When the Nerds Go Marching in: How Digital Technology Moved from the Margins to the Mainstream of Political Campaigns

When the Nerds Go Marching in: How Digital Technology Moved from the Margins to the Mainstream of Political Campaigns

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Author/Contributor(s): Gibson, Rachel K
Publisher: Oxford University Press, USA
Date: 08/13/2020
Binding: Paperback
Condition: NEW
This is an open access title available under the terms of a CC BY-NC-ND 4.0 International license. It is free to read at Oxford Scholarship Online and offered as a free PDF download from OUP and selected open access locations.

Digital technology has moved from the margins to the mainstream of campaign and election organization in contemporary democracies. Previously considered a mere novelty item, technology has become a basic necessity for any candidate or party contemplating a run for political office. While it is difficult to pinpoint exactly when the first digital campaign was officially launched, the general consensus is that the breakthrough moment, at least in terms of public awareness, came during the 1992 U.S. election cycle. At the presidential level, it was Democratic nominee Bill Clinton who laid claim to this virtual terra nova after his staff uploaded a series of basic text files with biographical information for voters to browse. Since that time, use of the internet in elections has expanded dramatically in the U.S. and elsewhere.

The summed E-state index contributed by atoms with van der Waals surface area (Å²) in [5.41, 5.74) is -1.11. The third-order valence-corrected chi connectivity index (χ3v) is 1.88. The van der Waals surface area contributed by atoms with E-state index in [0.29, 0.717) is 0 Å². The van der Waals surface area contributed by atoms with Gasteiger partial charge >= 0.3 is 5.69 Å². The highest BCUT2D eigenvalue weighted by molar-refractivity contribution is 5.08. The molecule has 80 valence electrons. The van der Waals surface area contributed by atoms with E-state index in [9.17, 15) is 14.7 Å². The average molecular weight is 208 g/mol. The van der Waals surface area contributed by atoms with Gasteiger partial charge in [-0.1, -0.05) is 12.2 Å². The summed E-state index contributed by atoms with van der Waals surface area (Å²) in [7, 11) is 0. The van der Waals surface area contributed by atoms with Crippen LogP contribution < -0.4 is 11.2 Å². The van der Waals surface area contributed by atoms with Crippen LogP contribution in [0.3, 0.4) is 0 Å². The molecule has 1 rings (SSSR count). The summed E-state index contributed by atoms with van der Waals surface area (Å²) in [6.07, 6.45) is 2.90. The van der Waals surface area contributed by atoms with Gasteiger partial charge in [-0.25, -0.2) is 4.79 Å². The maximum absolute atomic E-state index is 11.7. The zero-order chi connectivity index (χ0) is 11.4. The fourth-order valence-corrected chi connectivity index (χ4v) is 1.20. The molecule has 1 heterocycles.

When the Nerds Go Marching In examines the increasing role and centrality of the internet within election campaigns across established democracies since the 1990s. Combining an extensive review of existing literature and comparative data sources with original survey evidence and web content analysis of digital campaign content across four nations--the UK, Australia, France, and the U.S.--the book maps the key shifts in the role and centrality of the internet in election campaigns over a twenty year period.

Specifically, Gibson sets out the case for four phases of development in digital campaigns, from early amateur experimentation and standardization, to more strategic mobilization of activists and voters. In addition to charting the way these developments changed external interactions with citizens, Gibson details how this evolution is transforming the internal structure of political campaigns. Despite some early signs that the internet would lead to the devolution of power to members and supporters, more recent developments have seen the emergence of a new digitally literate cohort of data analysts and software engineers in campaign organizations. This group exercises increasing influence over key decision-making tasks. Given the resource implications of this new data-driven mode of digital campaigning, the book asserts that smaller political players face an even greater challenge to compete with their bigger rivals. Based on her findings, Gibson also speculates on the future
direction for political campaigns as they increasingly rely on digital tools and artificial intelligence for direction and decision-making during elections.